Letters to Esther

Letters to Esther is a collection of letters written to Esther Munro of Geneva, Indiana. The letters span from 1900 to the 1960s, with the bulk of them coming from the 1920s.

Sunday, April 03, 2005

November 13, 1919, From Richard

148 Sheety Street
November 13, 1919

Dear Esther,

I would not write today if it were not the thirteenth. Also I have some time to spare, as I only have a couple of examinations tomorrow and two or three other classes. Usually I have a test every day and sometimes several. You see here at Purdue they give us so many subjects and so much work that no one ever mentions a test or examination. It's such a common thing that we like to talk about something more interesting when we find time to talk or write. For myself I get tired of hearing just common ordinary things all the time.

It is remarkable that my letter did not get to you any sooner, as it was taken up by the postman at 5:30 P.M. Sunday Evening. I intended for them to give me better service than that. However if you did not worry nor "give a care" anyway, then why should I? No, you did not make any admission to me before this last letter's statement. But I found out didn't I? You would never tell me anything unless I asked in some manner. Now I am to infer that you do not worry about me. In other words, a test in Chemistry with a good, high grade is more important to you than any fellow could ever hope to be.--However, I could gain just the opposite from this, the optimistic view of your expressions. Do you think it wisest to take an optimistic or pessimistic view?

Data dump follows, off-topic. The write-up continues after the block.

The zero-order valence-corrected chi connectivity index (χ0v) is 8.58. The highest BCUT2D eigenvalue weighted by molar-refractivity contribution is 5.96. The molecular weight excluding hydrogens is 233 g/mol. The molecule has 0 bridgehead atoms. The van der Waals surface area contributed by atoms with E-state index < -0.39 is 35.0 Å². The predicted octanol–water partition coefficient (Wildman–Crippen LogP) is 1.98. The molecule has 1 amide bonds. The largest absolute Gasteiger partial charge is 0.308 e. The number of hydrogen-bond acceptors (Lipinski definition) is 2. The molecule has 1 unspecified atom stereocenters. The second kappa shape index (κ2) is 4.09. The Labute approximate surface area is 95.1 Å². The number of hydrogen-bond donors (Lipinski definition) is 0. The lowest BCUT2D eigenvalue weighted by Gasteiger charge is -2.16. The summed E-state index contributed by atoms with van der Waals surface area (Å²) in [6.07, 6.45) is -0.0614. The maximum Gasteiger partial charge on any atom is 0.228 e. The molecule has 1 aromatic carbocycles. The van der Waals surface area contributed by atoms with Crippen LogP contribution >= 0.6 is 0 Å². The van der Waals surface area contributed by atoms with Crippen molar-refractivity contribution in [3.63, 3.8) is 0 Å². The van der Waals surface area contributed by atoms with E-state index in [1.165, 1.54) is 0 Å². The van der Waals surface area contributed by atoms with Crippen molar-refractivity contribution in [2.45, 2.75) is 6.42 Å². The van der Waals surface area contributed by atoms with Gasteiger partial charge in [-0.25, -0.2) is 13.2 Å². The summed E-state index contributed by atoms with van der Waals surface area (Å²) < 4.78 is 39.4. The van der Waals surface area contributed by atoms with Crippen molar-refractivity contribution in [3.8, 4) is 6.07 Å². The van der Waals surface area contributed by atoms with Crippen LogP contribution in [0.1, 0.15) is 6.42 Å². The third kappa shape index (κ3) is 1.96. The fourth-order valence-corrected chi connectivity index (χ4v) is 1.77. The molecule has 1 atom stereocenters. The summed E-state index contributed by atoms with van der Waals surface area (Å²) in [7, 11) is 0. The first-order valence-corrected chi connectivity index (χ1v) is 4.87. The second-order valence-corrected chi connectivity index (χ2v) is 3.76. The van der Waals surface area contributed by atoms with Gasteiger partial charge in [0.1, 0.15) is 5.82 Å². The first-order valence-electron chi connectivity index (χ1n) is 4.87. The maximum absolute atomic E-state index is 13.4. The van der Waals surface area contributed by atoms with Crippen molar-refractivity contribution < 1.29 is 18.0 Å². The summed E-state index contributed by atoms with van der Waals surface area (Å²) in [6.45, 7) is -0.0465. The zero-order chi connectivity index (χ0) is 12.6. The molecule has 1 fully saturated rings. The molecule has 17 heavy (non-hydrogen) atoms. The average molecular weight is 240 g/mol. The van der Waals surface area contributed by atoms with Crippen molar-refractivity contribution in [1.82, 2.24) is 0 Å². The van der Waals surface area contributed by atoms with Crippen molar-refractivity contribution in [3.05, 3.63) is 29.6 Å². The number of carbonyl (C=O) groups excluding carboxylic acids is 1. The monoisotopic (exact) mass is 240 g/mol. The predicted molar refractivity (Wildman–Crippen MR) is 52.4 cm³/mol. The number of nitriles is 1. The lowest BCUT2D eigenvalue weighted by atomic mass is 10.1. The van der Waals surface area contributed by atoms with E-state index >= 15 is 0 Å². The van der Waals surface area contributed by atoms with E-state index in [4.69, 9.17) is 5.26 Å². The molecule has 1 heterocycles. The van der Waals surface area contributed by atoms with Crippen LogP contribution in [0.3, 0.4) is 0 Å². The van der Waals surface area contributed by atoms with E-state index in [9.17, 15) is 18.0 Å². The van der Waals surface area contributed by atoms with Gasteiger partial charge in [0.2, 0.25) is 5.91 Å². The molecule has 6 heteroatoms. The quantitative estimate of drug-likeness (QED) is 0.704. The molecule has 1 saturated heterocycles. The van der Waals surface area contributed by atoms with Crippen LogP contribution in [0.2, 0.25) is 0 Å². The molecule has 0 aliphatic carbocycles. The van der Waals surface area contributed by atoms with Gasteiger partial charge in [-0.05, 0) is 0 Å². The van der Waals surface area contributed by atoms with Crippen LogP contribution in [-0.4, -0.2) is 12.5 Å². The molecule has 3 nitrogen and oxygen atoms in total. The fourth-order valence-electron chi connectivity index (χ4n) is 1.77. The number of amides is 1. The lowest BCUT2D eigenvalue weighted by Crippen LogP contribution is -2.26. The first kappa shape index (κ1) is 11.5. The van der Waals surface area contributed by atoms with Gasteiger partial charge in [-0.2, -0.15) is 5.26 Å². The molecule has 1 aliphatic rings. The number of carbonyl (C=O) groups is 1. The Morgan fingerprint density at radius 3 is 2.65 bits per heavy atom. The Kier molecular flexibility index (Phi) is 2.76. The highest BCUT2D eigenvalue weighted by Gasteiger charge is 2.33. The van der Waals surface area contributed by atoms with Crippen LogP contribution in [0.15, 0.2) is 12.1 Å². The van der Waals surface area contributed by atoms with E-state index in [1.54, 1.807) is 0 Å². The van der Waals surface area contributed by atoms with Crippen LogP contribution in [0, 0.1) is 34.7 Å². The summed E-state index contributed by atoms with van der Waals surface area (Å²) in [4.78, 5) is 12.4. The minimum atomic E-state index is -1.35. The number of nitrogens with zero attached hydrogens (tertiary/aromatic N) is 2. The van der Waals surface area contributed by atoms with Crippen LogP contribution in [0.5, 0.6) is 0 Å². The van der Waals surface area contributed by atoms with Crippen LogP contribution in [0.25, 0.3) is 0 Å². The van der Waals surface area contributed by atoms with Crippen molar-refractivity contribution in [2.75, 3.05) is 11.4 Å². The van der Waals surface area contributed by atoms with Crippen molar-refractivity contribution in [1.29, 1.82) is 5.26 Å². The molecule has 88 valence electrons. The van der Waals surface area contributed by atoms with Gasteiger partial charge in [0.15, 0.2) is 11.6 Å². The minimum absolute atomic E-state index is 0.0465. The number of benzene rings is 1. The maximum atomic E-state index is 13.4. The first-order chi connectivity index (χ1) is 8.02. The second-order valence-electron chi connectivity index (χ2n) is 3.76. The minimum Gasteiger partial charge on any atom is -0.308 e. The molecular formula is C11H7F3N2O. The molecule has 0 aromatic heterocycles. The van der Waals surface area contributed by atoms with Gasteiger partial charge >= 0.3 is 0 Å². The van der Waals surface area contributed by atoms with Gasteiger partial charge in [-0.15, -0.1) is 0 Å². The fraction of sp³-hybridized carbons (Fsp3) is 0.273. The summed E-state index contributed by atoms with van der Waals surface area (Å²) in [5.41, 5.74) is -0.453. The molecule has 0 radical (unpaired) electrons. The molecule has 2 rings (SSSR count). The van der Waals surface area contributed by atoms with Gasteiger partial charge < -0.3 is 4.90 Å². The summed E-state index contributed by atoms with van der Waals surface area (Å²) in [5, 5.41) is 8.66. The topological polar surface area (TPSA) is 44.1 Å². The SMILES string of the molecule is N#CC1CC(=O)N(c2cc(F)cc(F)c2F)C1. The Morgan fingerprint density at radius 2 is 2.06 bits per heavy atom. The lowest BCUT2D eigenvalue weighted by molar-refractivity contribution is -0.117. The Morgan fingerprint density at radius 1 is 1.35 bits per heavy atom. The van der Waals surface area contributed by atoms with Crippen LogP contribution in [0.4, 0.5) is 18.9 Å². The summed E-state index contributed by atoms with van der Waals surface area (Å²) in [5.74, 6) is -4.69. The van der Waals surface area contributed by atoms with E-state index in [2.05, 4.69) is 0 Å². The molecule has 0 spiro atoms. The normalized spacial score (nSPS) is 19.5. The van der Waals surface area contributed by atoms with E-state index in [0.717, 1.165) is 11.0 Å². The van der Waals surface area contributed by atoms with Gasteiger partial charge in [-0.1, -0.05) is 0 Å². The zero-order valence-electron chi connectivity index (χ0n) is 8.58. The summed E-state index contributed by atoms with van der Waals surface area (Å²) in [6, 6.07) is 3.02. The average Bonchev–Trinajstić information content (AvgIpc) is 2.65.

We had a wonderful celebration of Armistice day here at Sunset on Tuesday, also. All the cadet corps marched out upon the Purdue oval and stood retreat, after a series of speeches had been made. As the flag was hauled down a salute was fired by the field guns, and the "army" then marched off, passing in review before the commanding officer. Just one year ago, that day, I did detail work as a K.P., for Uncle Sam.

Monday evening I got to see the great Nazimova again, in "The Brat". She is a remarkably powerful and emotional player.

Saturday evening I take part in a playful adventure. I have, some weeks ago, been elected as a leader of a group of men in the M.E. Sunday School here. Our battalion, composed of several such groups meets for a social at the student pastor's home on State Street, near here. They counterbalance we fellows with a battalion of girls.

Best wishes,


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